JULIAN Lennon, son of the most famous Beatle, has branded his father a hypocrite who could talk about peace and love to the world but could never show it to his wife and son.
When people come up to Julian in the street, blabbing about their love for his father, ``because he spoke the truth'', they meet with a polite reserve.
``I have to say that, from my point of view, I felt he was a hypocrite. Dad could talk about peace and love out loud to the world but he could never show it to the people who supposedly meant the most to him: his wife and son,'' he said.
``How can you talk about peace and love and have a family in bits and pieces - no communication, adultery, divorce? You can't do it, not if you're being true and honest with yourself.'' By an unhelpful coincidence, the two sons of John Lennon were releasing solo albums yesterday. In headline terms, this can mean only one thing: the half brothers are engaged in ``open warfare'' to determine which of them has inherited the creative talent of their late father.
``It's news to me,'' says Julian Lennon mildly. ``I love Sean to death. He's a very smart kid. But I do think there are things done without his knowledge. Someone in the camp could be manipulating events.''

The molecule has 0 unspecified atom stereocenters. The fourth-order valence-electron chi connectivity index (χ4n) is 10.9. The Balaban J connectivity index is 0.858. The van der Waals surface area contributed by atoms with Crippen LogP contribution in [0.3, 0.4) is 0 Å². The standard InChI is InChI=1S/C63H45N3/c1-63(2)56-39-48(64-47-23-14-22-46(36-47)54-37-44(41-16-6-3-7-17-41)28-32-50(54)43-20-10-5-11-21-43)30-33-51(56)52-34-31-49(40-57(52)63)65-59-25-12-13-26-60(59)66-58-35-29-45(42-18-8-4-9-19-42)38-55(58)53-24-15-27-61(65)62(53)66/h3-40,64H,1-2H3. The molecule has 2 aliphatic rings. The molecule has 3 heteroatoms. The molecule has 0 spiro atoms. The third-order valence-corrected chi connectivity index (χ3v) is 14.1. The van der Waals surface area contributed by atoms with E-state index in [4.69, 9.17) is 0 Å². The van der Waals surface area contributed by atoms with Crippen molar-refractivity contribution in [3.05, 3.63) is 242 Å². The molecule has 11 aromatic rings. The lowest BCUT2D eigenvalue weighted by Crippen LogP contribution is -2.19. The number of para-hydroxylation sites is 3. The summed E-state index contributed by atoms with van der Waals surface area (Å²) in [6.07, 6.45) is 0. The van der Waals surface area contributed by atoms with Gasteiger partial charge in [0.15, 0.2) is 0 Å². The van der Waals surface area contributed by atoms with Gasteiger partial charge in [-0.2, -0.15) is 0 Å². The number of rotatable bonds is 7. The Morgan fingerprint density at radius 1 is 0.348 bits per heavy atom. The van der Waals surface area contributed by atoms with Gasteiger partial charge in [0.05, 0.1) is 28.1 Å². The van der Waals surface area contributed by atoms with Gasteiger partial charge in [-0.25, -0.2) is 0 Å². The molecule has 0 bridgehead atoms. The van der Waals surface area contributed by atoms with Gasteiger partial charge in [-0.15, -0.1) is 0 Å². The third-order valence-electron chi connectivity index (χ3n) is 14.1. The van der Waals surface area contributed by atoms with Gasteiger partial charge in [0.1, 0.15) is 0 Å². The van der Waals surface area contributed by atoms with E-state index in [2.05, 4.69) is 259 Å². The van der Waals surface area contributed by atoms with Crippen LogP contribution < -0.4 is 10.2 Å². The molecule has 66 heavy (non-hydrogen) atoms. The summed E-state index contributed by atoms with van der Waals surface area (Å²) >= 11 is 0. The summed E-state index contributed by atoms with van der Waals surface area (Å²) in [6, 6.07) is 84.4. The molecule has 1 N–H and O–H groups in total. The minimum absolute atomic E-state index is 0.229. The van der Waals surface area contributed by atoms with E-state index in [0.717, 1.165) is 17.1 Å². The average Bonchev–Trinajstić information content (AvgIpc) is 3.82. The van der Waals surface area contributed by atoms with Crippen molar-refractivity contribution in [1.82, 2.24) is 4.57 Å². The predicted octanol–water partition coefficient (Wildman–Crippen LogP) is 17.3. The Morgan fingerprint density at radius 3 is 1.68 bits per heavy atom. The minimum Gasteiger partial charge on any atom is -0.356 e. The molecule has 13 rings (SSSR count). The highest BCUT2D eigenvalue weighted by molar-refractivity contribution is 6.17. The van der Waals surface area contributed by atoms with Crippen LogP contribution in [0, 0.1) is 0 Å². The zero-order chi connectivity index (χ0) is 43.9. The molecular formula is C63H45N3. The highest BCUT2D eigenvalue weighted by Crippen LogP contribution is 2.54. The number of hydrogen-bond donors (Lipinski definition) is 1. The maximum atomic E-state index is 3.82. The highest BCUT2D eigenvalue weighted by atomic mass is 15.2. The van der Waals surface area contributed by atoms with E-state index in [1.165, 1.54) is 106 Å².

By this, he means the New York-based Lennon ``camp'', under the control of Yoko Ono, Lennon's widow and the mother of Sean.
Julian (35) is the Sixties child of John Lennon and his first wife, Cynthia; he was abandoned by his father when he was five and only recently received a share of the vast Lennon estate.
Sean (22) is the favoured son, for whom John Lennon became a house husband. He lives with Yoko in the sumptuous Dakota building in New York, where Lennon was shot in 1980, and will inherit the bulk of the Beatle's reputed £220m fortune.
``If I'm in New York, I try to see Sean,'' says Julian. ``If I move, I always give him my new number. I call him from time to time, but I never get a return call.
Paul McCartney once observed that John didn't really know how to be a dad. Does Lennon think it is fair to blame someone for being a poor father? ``Yeah, I do.''
We are all, he argues, capable of doing what we set out to do.
``If you bring a child into this world, whether it's planned or an accident, you'd better make sure you can care for it. You have to be around. You make time. It's as simple as that.''
( Daily Telegraph, London)